Motivated, committed employees make for increased productivity and more profit. And the way in which management communicates with them can be the key to successful motivation or an absolute confidence and commitment killer.
There is no doubt that a major contributor to the success of a business is a manager's capacity to interact with his employees as often as possible and be seen to be leading by example. To cheer them on, motivate, encourage and perhaps even chastise them from time to time. Staff appreciate the personal attention which makes them feel special and part of a team or family.
It's not too difficult when one only has a few employees but the big challenge for any chief executive is to maintain this personal contact as the business grows.
Problems arise, for example, when this personal contact is longer possible and it is replaced with a programme of internal communication.
Now, there are very few people in business who have a problem with the notion of internal communication being the foundation of a well run business. Even some accountants and bankers have been known to agree that communication with the rank and file is important and not just something else that marketers in the company have dreamed up in order to waste money.
But, what many even seasoned marketers don't grasp is that communication is not only about word but very much to do with deed as well.
Which is often why, boards of directors - marketers and accountants alike - substitute personal contact and leadership by example with things that won't take up any of their time but which they hope will have the same motivational effect on their staff. So, in their valiant quest for zero defect in the way their employees go about their daily business, they rush headlong towards excellence, enrolling staff in quality colleges and making them swallow heaven knows how many other management elixirs in an effort to find that mystical quick fix that will turn ordinary, uninspired people into gung-ho gang-busters brimful of enthusiasm and capable of miraculous work rates.
Unfortunately most of these programmes last about a week at best and then its back to business as half-baked usual. Not because there is anything wrong with the programmes.
The main reason is because communication is restricted entirely to the word. Employees are given lectures, motivational talks and attend ra-ra sessions to beat the band. Without anyone giving a though to tossing in a deed or two.
And of course, the most important deed is leading by example. Just the way that entrepreneurial boss did when he was able to have personal contact with all his staff. For some strange reason the bosses believe that all these programmes are only for their minions and that none of the principles apply to them.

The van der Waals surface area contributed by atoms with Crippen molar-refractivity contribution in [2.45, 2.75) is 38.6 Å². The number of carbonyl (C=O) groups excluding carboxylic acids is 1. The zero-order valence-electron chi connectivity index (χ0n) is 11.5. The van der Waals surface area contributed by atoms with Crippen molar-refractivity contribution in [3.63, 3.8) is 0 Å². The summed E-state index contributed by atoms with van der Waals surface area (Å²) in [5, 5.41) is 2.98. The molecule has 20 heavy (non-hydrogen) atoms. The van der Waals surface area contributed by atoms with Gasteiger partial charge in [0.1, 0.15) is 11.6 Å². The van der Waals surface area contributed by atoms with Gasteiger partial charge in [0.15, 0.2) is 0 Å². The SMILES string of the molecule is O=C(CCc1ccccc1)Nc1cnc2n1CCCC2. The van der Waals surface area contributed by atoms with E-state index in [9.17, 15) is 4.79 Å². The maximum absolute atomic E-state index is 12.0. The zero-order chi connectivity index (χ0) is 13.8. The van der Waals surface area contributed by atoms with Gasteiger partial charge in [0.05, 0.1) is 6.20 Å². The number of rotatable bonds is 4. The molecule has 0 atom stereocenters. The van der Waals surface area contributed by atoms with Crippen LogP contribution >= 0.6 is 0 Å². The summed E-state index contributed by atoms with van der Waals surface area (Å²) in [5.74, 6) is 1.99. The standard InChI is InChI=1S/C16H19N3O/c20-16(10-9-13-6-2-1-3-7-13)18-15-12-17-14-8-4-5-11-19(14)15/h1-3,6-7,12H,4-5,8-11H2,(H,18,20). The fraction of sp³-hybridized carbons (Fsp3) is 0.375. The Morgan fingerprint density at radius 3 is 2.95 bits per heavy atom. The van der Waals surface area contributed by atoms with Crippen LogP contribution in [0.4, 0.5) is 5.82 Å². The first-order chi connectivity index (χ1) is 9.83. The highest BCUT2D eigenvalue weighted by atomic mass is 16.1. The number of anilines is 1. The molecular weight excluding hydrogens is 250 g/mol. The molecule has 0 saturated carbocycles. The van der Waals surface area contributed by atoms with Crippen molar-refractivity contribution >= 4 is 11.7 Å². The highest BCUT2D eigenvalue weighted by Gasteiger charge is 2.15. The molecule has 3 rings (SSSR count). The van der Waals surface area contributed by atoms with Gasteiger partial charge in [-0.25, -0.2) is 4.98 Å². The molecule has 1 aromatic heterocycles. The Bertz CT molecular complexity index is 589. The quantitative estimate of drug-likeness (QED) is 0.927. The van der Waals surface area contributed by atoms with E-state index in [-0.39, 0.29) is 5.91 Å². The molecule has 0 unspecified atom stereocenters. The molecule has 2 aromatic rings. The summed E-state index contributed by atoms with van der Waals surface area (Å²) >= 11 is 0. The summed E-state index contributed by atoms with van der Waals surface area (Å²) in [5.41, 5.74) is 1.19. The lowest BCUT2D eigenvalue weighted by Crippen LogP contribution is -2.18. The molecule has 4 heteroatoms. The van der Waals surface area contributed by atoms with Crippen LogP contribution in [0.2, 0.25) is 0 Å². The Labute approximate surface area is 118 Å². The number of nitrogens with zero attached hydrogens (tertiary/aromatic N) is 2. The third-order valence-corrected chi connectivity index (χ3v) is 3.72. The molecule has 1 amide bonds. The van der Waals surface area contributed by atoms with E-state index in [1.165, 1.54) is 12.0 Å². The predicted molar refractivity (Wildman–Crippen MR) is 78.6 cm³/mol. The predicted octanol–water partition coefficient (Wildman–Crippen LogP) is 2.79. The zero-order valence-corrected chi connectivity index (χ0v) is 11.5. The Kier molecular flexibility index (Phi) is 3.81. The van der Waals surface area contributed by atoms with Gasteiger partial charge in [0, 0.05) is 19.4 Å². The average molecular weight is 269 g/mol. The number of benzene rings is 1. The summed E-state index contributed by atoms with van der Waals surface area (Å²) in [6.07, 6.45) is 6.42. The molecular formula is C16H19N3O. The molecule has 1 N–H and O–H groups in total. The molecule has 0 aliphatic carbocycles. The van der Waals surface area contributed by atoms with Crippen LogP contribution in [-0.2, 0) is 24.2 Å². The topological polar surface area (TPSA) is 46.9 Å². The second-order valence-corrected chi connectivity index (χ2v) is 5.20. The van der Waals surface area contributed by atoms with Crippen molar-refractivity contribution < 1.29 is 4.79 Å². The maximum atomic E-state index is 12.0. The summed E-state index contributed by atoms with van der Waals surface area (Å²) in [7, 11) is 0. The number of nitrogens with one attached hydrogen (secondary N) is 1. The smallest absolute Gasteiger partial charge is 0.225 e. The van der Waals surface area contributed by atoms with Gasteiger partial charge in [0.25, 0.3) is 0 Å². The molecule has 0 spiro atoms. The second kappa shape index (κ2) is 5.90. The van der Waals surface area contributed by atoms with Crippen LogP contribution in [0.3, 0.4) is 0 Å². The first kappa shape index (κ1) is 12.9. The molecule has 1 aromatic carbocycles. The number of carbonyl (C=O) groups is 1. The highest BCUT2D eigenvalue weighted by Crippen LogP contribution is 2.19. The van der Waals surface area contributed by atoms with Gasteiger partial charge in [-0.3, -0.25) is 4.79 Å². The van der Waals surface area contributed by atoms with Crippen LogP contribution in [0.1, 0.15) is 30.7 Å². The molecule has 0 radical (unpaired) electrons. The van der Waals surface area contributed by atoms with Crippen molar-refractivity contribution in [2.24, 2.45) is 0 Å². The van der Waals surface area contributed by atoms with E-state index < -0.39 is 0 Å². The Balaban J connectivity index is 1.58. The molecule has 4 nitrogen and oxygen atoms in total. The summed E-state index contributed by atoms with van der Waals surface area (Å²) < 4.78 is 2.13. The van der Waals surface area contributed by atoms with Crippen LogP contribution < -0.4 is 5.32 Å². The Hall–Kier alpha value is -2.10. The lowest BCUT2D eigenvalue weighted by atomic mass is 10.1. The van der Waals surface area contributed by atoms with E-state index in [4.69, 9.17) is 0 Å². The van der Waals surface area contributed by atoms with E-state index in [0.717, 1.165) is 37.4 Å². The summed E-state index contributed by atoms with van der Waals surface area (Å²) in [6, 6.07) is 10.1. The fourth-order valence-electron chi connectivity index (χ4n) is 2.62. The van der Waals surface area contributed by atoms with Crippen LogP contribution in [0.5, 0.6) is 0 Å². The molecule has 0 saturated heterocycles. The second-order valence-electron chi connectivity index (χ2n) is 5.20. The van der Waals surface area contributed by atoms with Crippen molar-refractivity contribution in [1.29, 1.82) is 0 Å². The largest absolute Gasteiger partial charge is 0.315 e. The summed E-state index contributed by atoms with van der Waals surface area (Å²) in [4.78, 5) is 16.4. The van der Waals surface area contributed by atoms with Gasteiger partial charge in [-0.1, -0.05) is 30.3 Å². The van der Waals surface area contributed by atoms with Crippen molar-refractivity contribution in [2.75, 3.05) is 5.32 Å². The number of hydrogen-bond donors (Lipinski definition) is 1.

Take customer service for example. The bosses will exhort, cajole and come closing to outrightly bribing their employees to "take ownership" of customer complaints while at the same time taking refuge in their own ivory towers after having given their PA's and secretaries strict instructions to keep irate customers at bay and even worse to make it as difficult as possible for employees to seek their counsel.
Senior and middle managers are urged to "get out and meet your customers and to for heaven's sake not forget your internal customers" After which bosses aren't seen again for weeks.
Which leads one to that most ignored of communications and management pursuits called MBWA - management by walking about.
Perhaps the name itself is its biggest enemy, because it suggests either goofing off or a time-wasting and silly pastime in which no serious businessman would indulge unless his company was doing so well he could afford the luxury.
In fact, it is one of the most powerful internal communications and motivational tools ever invented.
I have seen myriad motivational programmes implemented in all sorts of companies, but never have I seen anything that can rival the massive motivational power of a managing director or chief executive moving among his people.
But, this deed alone is not what this facet of management is all about. It also depends largely on what the big boss does when he goes MBWA.
What he certainly shouldn't be doing is questioning employees about job specifics and giving them the impression that he is checking up on what they're doing. This gives the impression that he doesn't trust them and is making sure they're not just goofing off playing solitaire on their computers or wasting time with social gatherings around the tea trolley.
Frankly, to get it right he should avoid everything to do with work. Rather ask employees about family, hobbies, personal aspirations and best of all if he can manage a pat on the back he'll find that usually uninspired, quiet slogger will change instantly into some who would happily fly to the moon at his bidding.
I can't recall how many chief executives who have agreed with me that MBWA is the biggest contribution to internal communication and motivation any boss can make. But, there have been precious few who have had the courage to put it into practice.
It is a powerful tool but one of the most difficult to acquire and use properly.